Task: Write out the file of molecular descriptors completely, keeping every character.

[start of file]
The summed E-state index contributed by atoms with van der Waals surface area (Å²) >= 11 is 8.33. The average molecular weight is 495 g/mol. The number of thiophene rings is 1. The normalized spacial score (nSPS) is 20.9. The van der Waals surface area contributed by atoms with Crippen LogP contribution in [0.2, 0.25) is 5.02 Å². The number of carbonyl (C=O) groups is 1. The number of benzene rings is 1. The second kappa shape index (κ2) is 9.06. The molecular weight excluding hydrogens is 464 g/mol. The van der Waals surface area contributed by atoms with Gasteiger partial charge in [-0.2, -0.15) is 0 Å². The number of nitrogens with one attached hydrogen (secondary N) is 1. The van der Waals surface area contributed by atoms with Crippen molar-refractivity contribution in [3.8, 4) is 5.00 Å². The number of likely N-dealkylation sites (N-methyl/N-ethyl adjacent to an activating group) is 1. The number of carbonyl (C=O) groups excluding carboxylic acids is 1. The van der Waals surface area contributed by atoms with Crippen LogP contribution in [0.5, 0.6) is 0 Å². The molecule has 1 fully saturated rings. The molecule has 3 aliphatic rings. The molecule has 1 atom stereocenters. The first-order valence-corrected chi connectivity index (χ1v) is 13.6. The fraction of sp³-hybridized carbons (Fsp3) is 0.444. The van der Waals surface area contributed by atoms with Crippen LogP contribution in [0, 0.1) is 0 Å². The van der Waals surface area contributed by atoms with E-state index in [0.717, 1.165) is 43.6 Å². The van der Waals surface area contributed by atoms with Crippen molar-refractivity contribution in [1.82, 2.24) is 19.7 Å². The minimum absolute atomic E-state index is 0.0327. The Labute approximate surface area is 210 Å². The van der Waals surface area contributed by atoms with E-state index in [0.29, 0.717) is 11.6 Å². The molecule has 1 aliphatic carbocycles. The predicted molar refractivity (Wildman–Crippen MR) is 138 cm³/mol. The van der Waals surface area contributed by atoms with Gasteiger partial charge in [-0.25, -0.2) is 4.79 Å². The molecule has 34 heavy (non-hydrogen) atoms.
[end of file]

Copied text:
The summed E-state index contributed by atoms with van der Waals surface area (Å²) >= 11 is 8.33. The average molecular weight is 495 g/mol. The number of thiophene rings is 1. The normalized spacial score (nSPS) is 20.9. The van der Waals surface area contributed by atoms with Crippen LogP contribution in [0.2, 0.25) is 5.02 Å². The number of carbonyl (C=O) groups is 1. The number of benzene rings is 1. The second kappa shape index (κ2) is 9.06. The molecular weight excluding hydrogens is 464 g/mol. The van der Waals surface area contributed by atoms with Gasteiger partial charge in [-0.2, -0.15) is 0 Å². The number of nitrogens with one attached hydrogen (secondary N) is 1. The van der Waals surface area contributed by atoms with Crippen molar-refractivity contribution in [3.8, 4) is 5.00 Å². The number of likely N-dealkylation sites (N-methyl/N-ethyl adjacent to an activating group) is 1. The number of carbonyl (C=O) groups excluding carboxylic acids is 1. The van der Waals surface area contributed by atoms with Crippen LogP contribution in [0.5, 0.6) is 0 Å². The molecule has 1 fully saturated rings. The molecule has 3 aliphatic rings. The molecule has 1 atom stereocenters. The first-order valence-corrected chi connectivity index (χ1v) is 13.6. The fraction of sp³-hybridized carbons (Fsp3) is 0.444. The van der Waals surface area contributed by atoms with Crippen LogP contribution in [0, 0.1) is 0 Å². The van der Waals surface area contributed by atoms with E-state index in [0.717, 1.165) is 43.6 Å². The van der Waals surface area contributed by atoms with Crippen molar-refractivity contribution in [1.82, 2.24) is 19.7 Å². The minimum absolute atomic E-state index is 0.0327. The Labute approximate surface area is 210 Å². The van der Waals surface area contributed by atoms with E-state index in [0.29, 0.717) is 11.6 Å². The molecule has 1 aliphatic carbocycles. The predicted molar refractivity (Wildman–Crippen MR) is 138 cm³/mol. The van der Waals surface area contributed by atoms with Gasteiger partial charge in [-0.25, -0.2) is 4.79 Å². The molecule has 34 heavy (non-hydrogen) atoms.